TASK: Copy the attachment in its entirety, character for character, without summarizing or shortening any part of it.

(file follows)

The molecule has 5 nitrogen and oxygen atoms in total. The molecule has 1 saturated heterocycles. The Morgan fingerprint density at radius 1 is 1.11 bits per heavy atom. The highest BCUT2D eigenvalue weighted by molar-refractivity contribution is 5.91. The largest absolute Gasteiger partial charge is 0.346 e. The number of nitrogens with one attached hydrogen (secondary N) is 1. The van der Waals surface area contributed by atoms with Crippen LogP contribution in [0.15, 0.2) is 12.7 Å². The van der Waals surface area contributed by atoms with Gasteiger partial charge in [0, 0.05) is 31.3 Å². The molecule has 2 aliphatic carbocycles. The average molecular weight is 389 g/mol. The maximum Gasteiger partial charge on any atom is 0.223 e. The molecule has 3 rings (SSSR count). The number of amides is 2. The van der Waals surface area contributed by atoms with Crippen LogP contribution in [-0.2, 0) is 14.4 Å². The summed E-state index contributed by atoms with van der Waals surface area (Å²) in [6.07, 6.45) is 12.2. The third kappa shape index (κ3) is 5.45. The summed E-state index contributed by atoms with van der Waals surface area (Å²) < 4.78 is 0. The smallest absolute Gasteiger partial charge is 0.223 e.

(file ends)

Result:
The molecule has 5 nitrogen and oxygen atoms in total. The molecule has 1 saturated heterocycles. The Morgan fingerprint density at radius 1 is 1.11 bits per heavy atom. The highest BCUT2D eigenvalue weighted by molar-refractivity contribution is 5.91. The largest absolute Gasteiger partial charge is 0.346 e. The number of nitrogens with one attached hydrogen (secondary N) is 1. The van der Waals surface area contributed by atoms with Crippen LogP contribution in [0.15, 0.2) is 12.7 Å². The van der Waals surface area contributed by atoms with Gasteiger partial charge in [0, 0.05) is 31.3 Å². The molecule has 2 aliphatic carbocycles. The average molecular weight is 389 g/mol. The maximum Gasteiger partial charge on any atom is 0.223 e. The molecule has 3 rings (SSSR count). The number of amides is 2. The van der Waals surface area contributed by atoms with Crippen LogP contribution in [-0.2, 0) is 14.4 Å². The summed E-state index contributed by atoms with van der Waals surface area (Å²) in [6.07, 6.45) is 12.2. The third kappa shape index (κ3) is 5.45. The summed E-state index contributed by atoms with van der Waals surface area (Å²) < 4.78 is 0. The smallest absolute Gasteiger partial charge is 0.223 e.